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Teenager Sees His Curfew Charges Dismissed

By FARRAH JOHNSON

fjohnson@tribunemedia.net

A teenager was charged in Magistrate’s Court yesterday, accused of selling alcohol in breach of the COVID-19 emergency orders.

Sheedenson Altidor, 18, appeared before Senior Magistrate Derence Rolle-Davis charged with operating a non-essential business on April 21. He pleaded guilty to the charge but had his case dismissed after it was discovered he worked as a cashier at My Desire Foodstore, which was allowed to operate during the curfew as an essential service.

Prosecutor Kendrick Bauld told the court on Tuesday around 2.20pm, officers on mobile patrol in the area of Wulff Road observed a group of males in front of a yellow building and asked them to disperse. It was then the officers noticed that one of the males who was in front of the building had alcohol in his hand. When questioned, the man told police he had gotten it from the foodstore inside the building.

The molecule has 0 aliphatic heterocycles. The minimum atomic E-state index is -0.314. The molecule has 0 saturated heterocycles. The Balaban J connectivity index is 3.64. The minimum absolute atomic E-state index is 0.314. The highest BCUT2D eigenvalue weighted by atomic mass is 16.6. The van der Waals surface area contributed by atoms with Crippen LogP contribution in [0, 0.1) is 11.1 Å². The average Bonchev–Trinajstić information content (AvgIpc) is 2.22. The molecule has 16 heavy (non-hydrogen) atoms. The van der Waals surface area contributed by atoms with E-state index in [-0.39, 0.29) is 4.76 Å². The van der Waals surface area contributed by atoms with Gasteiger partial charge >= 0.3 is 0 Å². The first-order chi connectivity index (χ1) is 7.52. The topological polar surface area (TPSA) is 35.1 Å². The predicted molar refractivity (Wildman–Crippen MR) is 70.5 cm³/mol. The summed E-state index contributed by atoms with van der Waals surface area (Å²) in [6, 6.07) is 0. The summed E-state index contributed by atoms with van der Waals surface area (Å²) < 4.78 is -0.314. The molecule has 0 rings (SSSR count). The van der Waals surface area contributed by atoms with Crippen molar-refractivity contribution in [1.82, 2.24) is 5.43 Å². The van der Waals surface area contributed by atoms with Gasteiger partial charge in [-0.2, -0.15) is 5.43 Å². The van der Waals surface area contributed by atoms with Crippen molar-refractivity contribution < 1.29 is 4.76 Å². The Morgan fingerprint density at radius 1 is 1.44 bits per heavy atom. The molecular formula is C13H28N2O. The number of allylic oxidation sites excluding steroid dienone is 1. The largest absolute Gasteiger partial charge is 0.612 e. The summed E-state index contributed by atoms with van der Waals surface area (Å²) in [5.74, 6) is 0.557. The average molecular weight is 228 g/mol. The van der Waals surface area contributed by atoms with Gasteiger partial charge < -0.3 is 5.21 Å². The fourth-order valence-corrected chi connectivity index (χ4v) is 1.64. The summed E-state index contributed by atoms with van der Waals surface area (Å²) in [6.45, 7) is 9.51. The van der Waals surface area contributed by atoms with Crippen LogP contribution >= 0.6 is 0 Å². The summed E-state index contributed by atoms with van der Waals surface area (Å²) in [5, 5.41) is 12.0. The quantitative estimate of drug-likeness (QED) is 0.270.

Officers then entered the foodstore and approached a man who identified himself as Sheedenson Altidor. When questioned, Altidor told the police he worked for the store. As a result, he was taken to the station and interviewed but declined to comment. Sgt Bauld said officers also attempted to contact the store’s owner several times, but were unsuccessful.

During the arraignment, Altidor was represented by attorney Lennox Colby. He told the judge a man named Jimmy Mitchell was the owner of the foodstore and explained that Mr Mitchell was currently in Haiti and could not return to the country due to the current travel restrictions. Mr Colby also showed the magistrate the beverage that prompted the police’s original investigation. Noting that it was a tiny bottle containing only 40 percent of alcohol, he argued his client was a teenager who was placed in a difficult situation by adults and was only trying to do his job. Insisting Altidor did not waste the court’s time by pleading guilty at his first opportunity, Mr Colby asked Magistrate Rolle-Davis not to impose a custodial sentence or a hefty fine.

In response, Magistrate Rolle-Davis said Altidor should not have been arrested since he was working as an essential employee for a foodstore. The case was subsequently dismissed.

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